HC Deb 15 December 1975 vol 902 cc951-2
13. Mrs. Renée Short

asked the Secretary of State for Trade what changes have taken place in Anglo-Soviet trade as a result of the agreement signed after the Prime Minister's visit to Moscow earlier in the year; and which industries are likely to benefit.

Mr. Shore

Our exports to the Soviet Union have increased in value by almost 100 per cent. this year compared with last year. My discussions with the Soviet Minister of Foreign Trade last week confirmed that there are good prospects for British companies in a wide range of industries, including, in particular, the chemical, petrochemical and agrochemical industries and the textile machinery industry.

Mrs. Short

I am sure that the whole House will be grateful to my right hon. Friend for the efforts that he is making in this area. I understand that the Chamber of Commerce delegation, on its return from Russia, confirmed the statement that he made this afternoon. Will he say what effect this increased trade, which we all very much welcome, is likely to have on West Midlands industries, particularly the engineering industry, which has received considerable blows latterly and in which unemployment is at a high level?

Mr. Shore

As my hon. Friend knows, it is in the area of electrical and mechanical machinery and engineering products generally that the Soviet demand is likely to be felt most, and it is in those areas of the country, including the Midlands, where we make engineering goods of all kinds that the benefit is likely to be felt. I emphasise again that the prospects are reasonably good. There has been a most welcome increase in our exports this past year.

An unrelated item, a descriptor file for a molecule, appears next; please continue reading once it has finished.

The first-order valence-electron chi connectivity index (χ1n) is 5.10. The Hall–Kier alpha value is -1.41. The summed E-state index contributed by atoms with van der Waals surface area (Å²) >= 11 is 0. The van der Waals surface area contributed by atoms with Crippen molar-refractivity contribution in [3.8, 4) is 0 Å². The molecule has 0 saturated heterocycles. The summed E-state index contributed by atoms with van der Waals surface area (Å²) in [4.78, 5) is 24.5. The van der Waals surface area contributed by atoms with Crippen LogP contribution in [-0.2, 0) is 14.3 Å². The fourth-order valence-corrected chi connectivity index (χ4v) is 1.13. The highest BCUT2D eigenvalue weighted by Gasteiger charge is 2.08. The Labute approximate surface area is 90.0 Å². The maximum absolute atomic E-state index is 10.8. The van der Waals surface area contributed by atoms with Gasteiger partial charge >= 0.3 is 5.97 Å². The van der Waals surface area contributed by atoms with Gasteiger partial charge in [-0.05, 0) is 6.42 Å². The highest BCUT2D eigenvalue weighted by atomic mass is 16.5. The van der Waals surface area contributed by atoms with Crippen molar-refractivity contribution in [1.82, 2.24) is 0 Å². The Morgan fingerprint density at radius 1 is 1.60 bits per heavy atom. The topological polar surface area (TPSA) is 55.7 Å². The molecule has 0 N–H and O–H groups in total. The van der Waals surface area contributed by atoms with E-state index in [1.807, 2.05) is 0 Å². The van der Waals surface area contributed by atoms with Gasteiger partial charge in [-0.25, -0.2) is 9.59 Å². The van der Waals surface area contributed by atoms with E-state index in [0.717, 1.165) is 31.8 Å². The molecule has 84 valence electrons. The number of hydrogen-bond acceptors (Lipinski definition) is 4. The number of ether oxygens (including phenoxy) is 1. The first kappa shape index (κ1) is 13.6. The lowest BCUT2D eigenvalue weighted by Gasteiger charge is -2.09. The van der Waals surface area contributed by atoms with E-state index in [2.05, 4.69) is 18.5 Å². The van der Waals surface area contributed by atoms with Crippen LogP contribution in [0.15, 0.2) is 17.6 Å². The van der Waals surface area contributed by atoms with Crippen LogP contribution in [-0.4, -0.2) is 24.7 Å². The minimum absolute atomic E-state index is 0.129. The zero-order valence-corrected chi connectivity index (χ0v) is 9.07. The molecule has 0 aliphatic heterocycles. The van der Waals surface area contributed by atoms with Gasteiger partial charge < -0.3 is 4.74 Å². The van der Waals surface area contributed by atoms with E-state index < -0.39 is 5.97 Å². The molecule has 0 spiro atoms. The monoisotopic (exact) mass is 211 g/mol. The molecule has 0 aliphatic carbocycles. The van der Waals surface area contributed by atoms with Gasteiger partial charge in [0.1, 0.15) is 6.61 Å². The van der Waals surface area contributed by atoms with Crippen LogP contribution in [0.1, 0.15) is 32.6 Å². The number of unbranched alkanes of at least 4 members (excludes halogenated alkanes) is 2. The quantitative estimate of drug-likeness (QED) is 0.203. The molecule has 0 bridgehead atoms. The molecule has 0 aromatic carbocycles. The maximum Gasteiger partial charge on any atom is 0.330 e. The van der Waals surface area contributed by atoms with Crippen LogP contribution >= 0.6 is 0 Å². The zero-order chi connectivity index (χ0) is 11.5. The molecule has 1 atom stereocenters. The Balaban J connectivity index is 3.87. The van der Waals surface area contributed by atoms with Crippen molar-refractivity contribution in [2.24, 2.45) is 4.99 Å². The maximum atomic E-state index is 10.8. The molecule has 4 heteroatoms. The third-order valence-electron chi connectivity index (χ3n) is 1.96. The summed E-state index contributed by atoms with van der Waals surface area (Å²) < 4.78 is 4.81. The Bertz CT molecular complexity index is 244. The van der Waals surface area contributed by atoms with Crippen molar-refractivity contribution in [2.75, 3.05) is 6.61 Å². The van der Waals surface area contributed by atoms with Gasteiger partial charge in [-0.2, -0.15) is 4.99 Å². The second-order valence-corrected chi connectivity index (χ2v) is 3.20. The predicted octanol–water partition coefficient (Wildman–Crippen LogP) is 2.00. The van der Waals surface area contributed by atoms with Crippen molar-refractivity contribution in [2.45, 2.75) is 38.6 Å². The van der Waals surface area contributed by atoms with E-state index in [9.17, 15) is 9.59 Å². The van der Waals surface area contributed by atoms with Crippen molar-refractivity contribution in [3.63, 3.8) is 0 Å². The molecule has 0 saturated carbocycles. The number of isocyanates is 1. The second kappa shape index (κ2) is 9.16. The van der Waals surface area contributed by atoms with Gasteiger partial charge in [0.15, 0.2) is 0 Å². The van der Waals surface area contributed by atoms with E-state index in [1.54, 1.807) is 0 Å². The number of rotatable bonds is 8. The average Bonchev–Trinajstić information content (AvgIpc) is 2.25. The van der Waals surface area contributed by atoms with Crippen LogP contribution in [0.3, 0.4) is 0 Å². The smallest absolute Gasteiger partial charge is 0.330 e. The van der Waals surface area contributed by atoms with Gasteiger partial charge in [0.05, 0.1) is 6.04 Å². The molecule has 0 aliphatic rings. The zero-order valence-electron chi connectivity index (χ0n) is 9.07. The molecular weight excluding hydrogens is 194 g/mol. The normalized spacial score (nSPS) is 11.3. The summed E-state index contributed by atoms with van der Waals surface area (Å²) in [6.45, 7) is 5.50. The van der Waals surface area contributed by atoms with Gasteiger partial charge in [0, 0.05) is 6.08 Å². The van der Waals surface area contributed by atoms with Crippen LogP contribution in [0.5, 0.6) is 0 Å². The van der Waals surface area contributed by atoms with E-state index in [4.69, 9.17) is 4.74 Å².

Miss Fookes

Will the right hon. Gentleman say what was the original value that has increased by 100 per cent.? Will he also say whether he feels it is worth the risk of hundreds of so-called inspectors snooping round British factories?

Mr. Shore

If one compares exports during the 10 months from January to October 1974 with those for the 10 months from January to October 1975, one finds that the figure increased from £86 million to £170 million. In a sense, it is small in terms of total trade. I have always felt that the magnitude of our trade with the Soviet Union, given the size of our country and theirs, is far too small.

With regard to the hon. Lady's latter remark, the Soviet Union uses a fairly long-established system of purchase in this country. The system was used during the period when Conservative Members formed the Government but it was uncommented upon then, either by the hon. Lady or by many of her colleagues, and I find it odd that it should now become the occasion for a lot of sheer prejudice and abuse.

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